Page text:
The Court of Appeals disagreed, however, and said in a September 2017 ruling that the township has a duty to make sure the Ratfields and other landowners are paid for the taking of their property, as provided for in the Fifth Amendment to the U.S. Constitution.

"It is incumbent on the township to take appropriate action to either collect or secure just compensation for the cartway damages ... or to vacate the township's recorded cartway order," the appeals court wrote.

Yet since the court threw out the Ratfields' appeal because they missed a filing deadline, its scolding of the township didn't have the force of law. The Ratfields say that they and the other landowners are still owed the $225,000; the township disputes that. Meanwhile, the cartway is still on the books and noted in property records, even though it may never be built.

While South Harbor Township collected more than $29,000 from the Zuckermans for legal costs and other fees associated with the issue, it has never asked the Zuckermans to pay the $225,000 to the Ratfields and other property owners.

In fact, one resident said he was recently told by county court officials that the money would never be paid unless property owners filed a new lawsuit. Dwaine Ratfield, a retired airline pilot, said he finds the township's stance particularly galling, since the Zuckermans hired Loren Lueck, the township board chairman, as the contractor to build a house and garage on their property, raising conflict of interest concerns.

"When you fly, you live by a set of rules," Ratfield said. "Then you get to Mille Lacs County, and there are no rules."

Lueck said last week that the town attorney has instructed him not to discuss the case.

"I'm just one person on a measly town board," said Lueck, who sounded weary of the whole ordeal. "And if they want the job, any of them people could be on the town board."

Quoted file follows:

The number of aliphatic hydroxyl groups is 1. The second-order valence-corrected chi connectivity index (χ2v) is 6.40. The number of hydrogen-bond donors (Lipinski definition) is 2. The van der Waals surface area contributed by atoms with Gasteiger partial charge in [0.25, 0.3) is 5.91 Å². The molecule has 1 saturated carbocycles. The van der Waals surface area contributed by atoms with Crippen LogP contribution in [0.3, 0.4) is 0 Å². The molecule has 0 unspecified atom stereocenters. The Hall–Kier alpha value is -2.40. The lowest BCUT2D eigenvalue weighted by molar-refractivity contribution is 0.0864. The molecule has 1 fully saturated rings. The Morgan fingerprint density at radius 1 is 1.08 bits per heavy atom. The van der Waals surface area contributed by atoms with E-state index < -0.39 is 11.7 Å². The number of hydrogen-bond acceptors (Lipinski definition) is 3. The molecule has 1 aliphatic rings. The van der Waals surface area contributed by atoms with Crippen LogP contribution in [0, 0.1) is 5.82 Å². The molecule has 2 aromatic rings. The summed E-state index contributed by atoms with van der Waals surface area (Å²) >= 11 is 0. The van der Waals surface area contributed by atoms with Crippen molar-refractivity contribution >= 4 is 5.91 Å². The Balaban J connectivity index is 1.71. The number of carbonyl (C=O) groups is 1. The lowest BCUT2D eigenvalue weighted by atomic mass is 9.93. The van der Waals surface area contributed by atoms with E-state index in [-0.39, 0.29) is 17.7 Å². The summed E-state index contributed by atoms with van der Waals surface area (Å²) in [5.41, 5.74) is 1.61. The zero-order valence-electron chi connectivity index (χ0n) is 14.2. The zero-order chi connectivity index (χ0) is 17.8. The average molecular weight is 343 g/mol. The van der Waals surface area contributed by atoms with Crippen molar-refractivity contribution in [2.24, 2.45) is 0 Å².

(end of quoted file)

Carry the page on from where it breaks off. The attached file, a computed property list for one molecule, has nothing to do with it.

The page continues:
Going the distance

Hard feelings on the issue have carried beyond the courtroom.

Robert Zuckerman, a retired physical therapist who lives in New York, said telephone lines to his Mille Lacs property were cut twice and a trench was dug across the entrance.

On one occasion, a contractor working on the Zuckerman place, fearing a confrontation with Dwaine Ratfield, brought a sheriff's deputy with him for protection as Ratfield threatened to charge him with trespass.

Robert Zuckerman said it's been painful to be fighting with neighbors in a place where he hoped to retire peacefully.

"This entanglement became a very personal situation," he said. "It's a beautiful piece of property; we didn't have much choice but to fight it. We were always on the defensive."

Looking back, Stephen Zuckerman, a retired Minneapolis doctor, said he and his brother had no choice but to seek a cartway.

"Our whole purpose was to make our land usable as a landowner," he said. The feud, he insists, "didn't start out as any sort of lawsuit about taking property. It started out as the Ratfields not wanting us to live on the peninsula. All of this is about harassment, nothing else.

"We keep on thinking, 'We're the only Jews for however many miles around?' "

Religion had nothing to do with it, Kathy Ratfield argues.

"He's played that card for years," she said, adding that the Ratfields' concerns were always about future development. "People out here don't even know that he was Jewish. If you had that property and you were intending to build a little cabin on it, nobody would have had a problem with it. He had a bigger plan, and he still has a bigger plan."

So the Ratfields keep fighting, hoping to either get their money or get the right of way removed from their property's title.

During the recent legislative session, they delivered a thick packet of documents to every one of the state's 201 lawmakers, hoping, without much luck, to spark interest in their case.

"It's important for people in Minnesota to have their rights protected, and that only happens if someone is willing to go the distance," Kathy Ratfield said. "And we have gone the distance."